Registering a trademark in China

As we have written a number of times, every company sourcing goods from China should register a trademark in China for any logo or brand name appearing on its goods or packaging. China is a first-to-file country, and companies that do not register their own trademarks are just laying out the welcome mat for trademark squatters. For more on the need to register your trademarks in China, check out the following:

But it’s also important to be realistic.

Companies should only register marks that they are certain (or fairly certain) that they will use, and for products that they are certain (or fairly certain) that they will be sourcing. Registering trademarks in China is not cheap. And even though China will grant trademark protection to a brand that has never been used in commerce by the applicant, failure to use a trademark in commerce for three uninterrupted years puts that trademark at risk of cancellation for non-use.

The safest and most comprehensive trademark strategy in China is to register a separate trademark for every logo and brand name that you intend to use in China. If you register a trademark that solely consists of a visual device (e.g., the Nike “Swoosh”), then you can use that device in any size, in any color, and in any layout. Similarly, if you register a trademark that solely consists of a phrase (e.g., “Nike”), then you can use those words in any size, in any font, in any color, and in any layout. If you register both a visual device and a phrase (e.g., separate trademarks for the Nike “Swoosh” and the word “Nike”) then you can use them singly in any combination, size, arrangement, or alignment. As a general rule, registering both is what we recommend to our clients who employ both words and visual devices as part of their branding.

But for some clients, another method may be more cost-effective. If you have a logo that combines a visual device AND words, you can register that logo only and you will gain exactly the same protection as if you had filed separate trademarks for the visual device and each phrase. Take the logo for motion picture studio Paramount Pictures: a graphic of a mountain, with the words “Paramount” above and the phrase “A Viacom Company” below (and, for the rest of 2012, the phrase “100 years” in the middle). If Paramount were to register this logo in China as a trademark – and solely this logo – they would gain protection for the graphic of the mountain, the word “Paramount,” and the phrase “A Viacom Company.”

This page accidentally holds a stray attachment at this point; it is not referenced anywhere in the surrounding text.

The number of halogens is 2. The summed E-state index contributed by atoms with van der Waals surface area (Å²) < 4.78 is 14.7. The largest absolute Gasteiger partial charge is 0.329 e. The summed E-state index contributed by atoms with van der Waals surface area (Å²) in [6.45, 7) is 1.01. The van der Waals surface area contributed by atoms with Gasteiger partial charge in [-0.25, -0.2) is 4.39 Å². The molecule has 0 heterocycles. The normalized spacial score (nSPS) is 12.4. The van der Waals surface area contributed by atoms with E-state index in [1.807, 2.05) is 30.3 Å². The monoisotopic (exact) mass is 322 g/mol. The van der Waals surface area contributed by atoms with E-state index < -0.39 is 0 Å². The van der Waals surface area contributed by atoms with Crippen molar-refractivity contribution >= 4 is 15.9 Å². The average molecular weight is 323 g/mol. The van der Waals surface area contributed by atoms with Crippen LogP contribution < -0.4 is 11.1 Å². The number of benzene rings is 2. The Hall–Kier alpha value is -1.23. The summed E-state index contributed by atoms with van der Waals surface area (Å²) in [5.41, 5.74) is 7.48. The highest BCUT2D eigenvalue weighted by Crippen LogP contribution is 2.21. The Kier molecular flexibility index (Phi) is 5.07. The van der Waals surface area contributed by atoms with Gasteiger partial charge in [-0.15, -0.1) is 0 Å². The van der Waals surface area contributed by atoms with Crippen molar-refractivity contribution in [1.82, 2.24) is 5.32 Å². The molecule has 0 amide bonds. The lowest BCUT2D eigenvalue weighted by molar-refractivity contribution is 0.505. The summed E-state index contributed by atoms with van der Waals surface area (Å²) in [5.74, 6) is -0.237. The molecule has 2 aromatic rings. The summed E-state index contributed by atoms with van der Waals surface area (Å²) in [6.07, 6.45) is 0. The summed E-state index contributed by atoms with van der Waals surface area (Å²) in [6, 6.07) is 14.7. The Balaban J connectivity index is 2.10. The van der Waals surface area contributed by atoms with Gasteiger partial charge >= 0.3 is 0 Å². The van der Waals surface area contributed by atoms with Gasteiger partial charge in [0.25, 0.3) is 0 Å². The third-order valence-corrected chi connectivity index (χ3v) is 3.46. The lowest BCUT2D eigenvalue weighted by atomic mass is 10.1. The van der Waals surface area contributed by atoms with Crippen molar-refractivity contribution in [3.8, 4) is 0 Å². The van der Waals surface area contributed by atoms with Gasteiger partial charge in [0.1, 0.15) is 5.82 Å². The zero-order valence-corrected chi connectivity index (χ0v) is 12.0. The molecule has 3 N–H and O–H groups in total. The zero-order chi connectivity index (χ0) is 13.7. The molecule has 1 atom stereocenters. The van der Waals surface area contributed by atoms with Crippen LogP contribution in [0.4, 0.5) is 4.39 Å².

However, to maintain protection for all of the elements in a logo, you must use the exact logo as registered at least once every three years or else your trademark for that logo will be at risk of cancellation. And if the underlying trademark is cancelled, the protection for the individual logos and words will go away too. Note that exact means exact: same font, same size, same alignment, same everything. To return to the example of the Paramount logo, because the current logo will not be used after 2012, it would be foolish to trademark only the current logo without also trademarking the words “Paramount” and “Viacom.” (I couldn’t resist checking, and all three have in fact been trademarked in China.)

Another risk in solely registering a logo (as opposed to separately registering the words and the visual device) is that the words in the logo will only be protected to the extent that the Chinese trademark examiner who handles your application can read the words and is diligent about accurately recording them on the registration certificate. Given the volume of China trademarks being processed, and the lack of English fluency on the part of the examiners, this is a legitimate concern. And this applies to all trademarks filed in China: a quick check of Paramount Pictures’ trademarks in China revealed that for one trademark, the word on their logo had been registered as “Parmount,” and for another trademark, the phrase “Star Trek” had been registered as “Startrek.”  Not sure if these misspellings were due to a filing error on the part of Paramount’s trademark agent or an examiner’s error, but either way, this sort of thing happens way too often with China trademarks.  Have you checked your China trademark lately?

In happier news (at least, for fans of Maverick and Ron Burgundy), last month Paramount applied for U.S. trademarks for both “I Feel the Need The Need for Speed” and “I’m Kind of a Big Deal,” as slogans to be emblazoned on t-shirts. En garde, Zazzle!

By:  Steve Dickinson

Registration of trademarks in China has become essential for doing business in China. We have long advocated prompt China trademark registration with our clients. For companies that manufacture and export from China, registration of the English language trademark is essential. For companies that sell products and services in China, registration of the existing English language marks and also the Chinese language marks for the product is essential.